Haiku is a Japanese poetry form. A haiku uses just a few words to capture a moment and create a picture in the reader’s mind. It is like a tiny window into a scene much larger than itself.
Traditionally, haiku is written in three lines, with five syllables in the first line, seven syllables in the second line, and five syllables in the third line.
The last winter leaves
Clinging to the black branches
Explode into birds.
Haiku typically include a focus on nature and a seasonal indicator such as “snow” which tells the reader what time of year it is (kigo). It is structured in two parts: describe the setting in the first line, then the subject and action in the second and third lines. Haiku presents an observation, a web of closely associated ideas (renso). The epiphany or ending (satori), should penetrate into the heart of the theme.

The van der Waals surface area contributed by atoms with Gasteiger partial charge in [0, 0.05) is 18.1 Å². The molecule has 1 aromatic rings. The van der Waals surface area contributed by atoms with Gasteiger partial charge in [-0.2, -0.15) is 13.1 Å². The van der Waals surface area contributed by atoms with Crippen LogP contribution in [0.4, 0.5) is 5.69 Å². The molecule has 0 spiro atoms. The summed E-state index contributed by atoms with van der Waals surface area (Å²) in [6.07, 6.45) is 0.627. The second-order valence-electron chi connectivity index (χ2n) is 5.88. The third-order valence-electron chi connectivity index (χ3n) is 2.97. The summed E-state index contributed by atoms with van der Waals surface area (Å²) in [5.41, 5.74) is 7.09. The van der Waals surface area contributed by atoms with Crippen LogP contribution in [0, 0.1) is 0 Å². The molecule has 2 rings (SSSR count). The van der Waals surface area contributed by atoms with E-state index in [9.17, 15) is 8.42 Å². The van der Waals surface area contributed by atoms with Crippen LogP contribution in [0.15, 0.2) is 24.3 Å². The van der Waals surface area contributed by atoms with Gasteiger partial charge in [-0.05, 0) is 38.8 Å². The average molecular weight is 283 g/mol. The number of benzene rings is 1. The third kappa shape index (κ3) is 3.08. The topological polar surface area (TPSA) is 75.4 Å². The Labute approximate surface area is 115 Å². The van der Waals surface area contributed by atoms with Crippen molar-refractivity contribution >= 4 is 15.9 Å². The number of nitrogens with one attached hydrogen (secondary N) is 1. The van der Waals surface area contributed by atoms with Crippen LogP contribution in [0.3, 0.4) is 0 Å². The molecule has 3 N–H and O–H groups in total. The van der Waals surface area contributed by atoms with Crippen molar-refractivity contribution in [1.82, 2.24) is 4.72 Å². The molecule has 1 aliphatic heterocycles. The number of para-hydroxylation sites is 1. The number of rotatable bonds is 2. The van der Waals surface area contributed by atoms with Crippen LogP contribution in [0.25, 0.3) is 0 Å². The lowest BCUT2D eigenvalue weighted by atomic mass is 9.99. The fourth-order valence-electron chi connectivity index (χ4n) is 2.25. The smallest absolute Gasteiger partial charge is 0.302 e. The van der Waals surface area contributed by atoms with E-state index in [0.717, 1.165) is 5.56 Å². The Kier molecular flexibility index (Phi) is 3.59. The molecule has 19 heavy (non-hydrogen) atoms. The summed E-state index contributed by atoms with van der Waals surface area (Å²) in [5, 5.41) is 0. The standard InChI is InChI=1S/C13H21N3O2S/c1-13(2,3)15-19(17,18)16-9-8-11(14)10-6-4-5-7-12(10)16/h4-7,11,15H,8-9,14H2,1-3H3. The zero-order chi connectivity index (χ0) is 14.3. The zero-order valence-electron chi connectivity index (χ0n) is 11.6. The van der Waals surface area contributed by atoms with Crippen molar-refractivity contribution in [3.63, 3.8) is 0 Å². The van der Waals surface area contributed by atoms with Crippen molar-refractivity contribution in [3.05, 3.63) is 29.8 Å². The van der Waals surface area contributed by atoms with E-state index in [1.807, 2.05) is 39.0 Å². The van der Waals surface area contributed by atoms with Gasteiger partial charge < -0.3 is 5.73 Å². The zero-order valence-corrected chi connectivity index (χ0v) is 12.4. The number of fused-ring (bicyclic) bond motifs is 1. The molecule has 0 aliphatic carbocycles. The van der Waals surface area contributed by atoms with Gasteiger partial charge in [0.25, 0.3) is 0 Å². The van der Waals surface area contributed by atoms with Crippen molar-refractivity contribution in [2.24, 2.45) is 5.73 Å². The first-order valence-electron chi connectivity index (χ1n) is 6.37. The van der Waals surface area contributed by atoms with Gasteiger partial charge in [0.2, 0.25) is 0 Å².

Look out your window, and describe what you see. Try to focus on a small detail that contains the feeling of the larger scene.
Instead of saying how what you see makes you feel, share the details that caused that emotion. If the sight of a blossoming spring flower makes you feel hopeful, describing that flower can give the same feeling to the reader.
Feel free to share your Haikus with us on social media or in the comments below.